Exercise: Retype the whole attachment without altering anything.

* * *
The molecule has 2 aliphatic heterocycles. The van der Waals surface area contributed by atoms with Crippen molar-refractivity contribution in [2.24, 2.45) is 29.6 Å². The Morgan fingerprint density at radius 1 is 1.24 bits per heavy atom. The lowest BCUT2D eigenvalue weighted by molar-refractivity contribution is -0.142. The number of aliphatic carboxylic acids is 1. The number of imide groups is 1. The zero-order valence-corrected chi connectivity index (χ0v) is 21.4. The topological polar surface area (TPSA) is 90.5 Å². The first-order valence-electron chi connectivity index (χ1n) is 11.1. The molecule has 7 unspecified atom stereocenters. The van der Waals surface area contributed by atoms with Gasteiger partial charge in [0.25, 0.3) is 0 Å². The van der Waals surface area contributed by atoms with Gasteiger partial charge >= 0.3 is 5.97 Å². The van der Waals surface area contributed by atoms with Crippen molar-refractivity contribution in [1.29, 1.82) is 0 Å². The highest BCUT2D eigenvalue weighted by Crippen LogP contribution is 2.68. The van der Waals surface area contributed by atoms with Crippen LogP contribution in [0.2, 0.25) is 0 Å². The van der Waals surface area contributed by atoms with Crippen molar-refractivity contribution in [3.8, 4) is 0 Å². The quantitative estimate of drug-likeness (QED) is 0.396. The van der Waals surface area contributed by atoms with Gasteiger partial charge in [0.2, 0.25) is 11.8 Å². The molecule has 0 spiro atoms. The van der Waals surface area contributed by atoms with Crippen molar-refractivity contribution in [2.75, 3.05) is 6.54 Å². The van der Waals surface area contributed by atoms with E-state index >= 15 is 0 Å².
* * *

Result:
The molecule has 2 aliphatic heterocycles. The van der Waals surface area contributed by atoms with Crippen molar-refractivity contribution in [2.24, 2.45) is 29.6 Å². The Morgan fingerprint density at radius 1 is 1.24 bits per heavy atom. The lowest BCUT2D eigenvalue weighted by molar-refractivity contribution is -0.142. The number of aliphatic carboxylic acids is 1. The number of imide groups is 1. The zero-order valence-corrected chi connectivity index (χ0v) is 21.4. The topological polar surface area (TPSA) is 90.5 Å². The first-order valence-electron chi connectivity index (χ1n) is 11.1. The molecule has 7 unspecified atom stereocenters. The van der Waals surface area contributed by atoms with Gasteiger partial charge in [0.25, 0.3) is 0 Å². The van der Waals surface area contributed by atoms with Gasteiger partial charge >= 0.3 is 5.97 Å². The van der Waals surface area contributed by atoms with Crippen molar-refractivity contribution in [1.29, 1.82) is 0 Å². The highest BCUT2D eigenvalue weighted by Crippen LogP contribution is 2.68. The van der Waals surface area contributed by atoms with Crippen LogP contribution in [0.2, 0.25) is 0 Å². The van der Waals surface area contributed by atoms with Crippen molar-refractivity contribution in [3.8, 4) is 0 Å². The quantitative estimate of drug-likeness (QED) is 0.396. The van der Waals surface area contributed by atoms with Gasteiger partial charge in [0.2, 0.25) is 11.8 Å². The molecule has 0 spiro atoms. The van der Waals surface area contributed by atoms with Crippen molar-refractivity contribution in [2.75, 3.05) is 6.54 Å². The van der Waals surface area contributed by atoms with E-state index >= 15 is 0 Å².